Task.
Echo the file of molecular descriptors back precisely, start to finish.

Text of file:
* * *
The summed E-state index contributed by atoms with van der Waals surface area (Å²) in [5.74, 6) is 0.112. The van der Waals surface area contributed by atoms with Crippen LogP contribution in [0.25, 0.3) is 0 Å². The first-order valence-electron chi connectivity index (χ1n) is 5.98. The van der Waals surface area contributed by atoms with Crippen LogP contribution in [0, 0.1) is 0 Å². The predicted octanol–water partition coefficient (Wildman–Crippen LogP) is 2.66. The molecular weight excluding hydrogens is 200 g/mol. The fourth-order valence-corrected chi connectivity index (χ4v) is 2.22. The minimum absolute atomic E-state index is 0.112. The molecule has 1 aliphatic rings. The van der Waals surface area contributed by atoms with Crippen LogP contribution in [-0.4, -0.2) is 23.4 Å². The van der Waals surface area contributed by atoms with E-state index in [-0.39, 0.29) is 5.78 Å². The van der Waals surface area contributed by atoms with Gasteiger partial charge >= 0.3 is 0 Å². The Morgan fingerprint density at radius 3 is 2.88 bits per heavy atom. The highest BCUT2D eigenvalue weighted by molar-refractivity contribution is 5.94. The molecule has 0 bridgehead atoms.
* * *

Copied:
The summed E-state index contributed by atoms with van der Waals surface area (Å²) in [5.74, 6) is 0.112. The van der Waals surface area contributed by atoms with Crippen LogP contribution in [0.25, 0.3) is 0 Å². The first-order valence-electron chi connectivity index (χ1n) is 5.98. The van der Waals surface area contributed by atoms with Crippen LogP contribution in [0, 0.1) is 0 Å². The predicted octanol–water partition coefficient (Wildman–Crippen LogP) is 2.66. The molecular weight excluding hydrogens is 200 g/mol. The fourth-order valence-corrected chi connectivity index (χ4v) is 2.22. The minimum absolute atomic E-state index is 0.112. The molecule has 1 aliphatic rings. The van der Waals surface area contributed by atoms with Crippen LogP contribution in [-0.4, -0.2) is 23.4 Å². The van der Waals surface area contributed by atoms with E-state index in [-0.39, 0.29) is 5.78 Å². The van der Waals surface area contributed by atoms with Gasteiger partial charge >= 0.3 is 0 Å². The Morgan fingerprint density at radius 3 is 2.88 bits per heavy atom. The highest BCUT2D eigenvalue weighted by molar-refractivity contribution is 5.94. The molecule has 0 bridgehead atoms.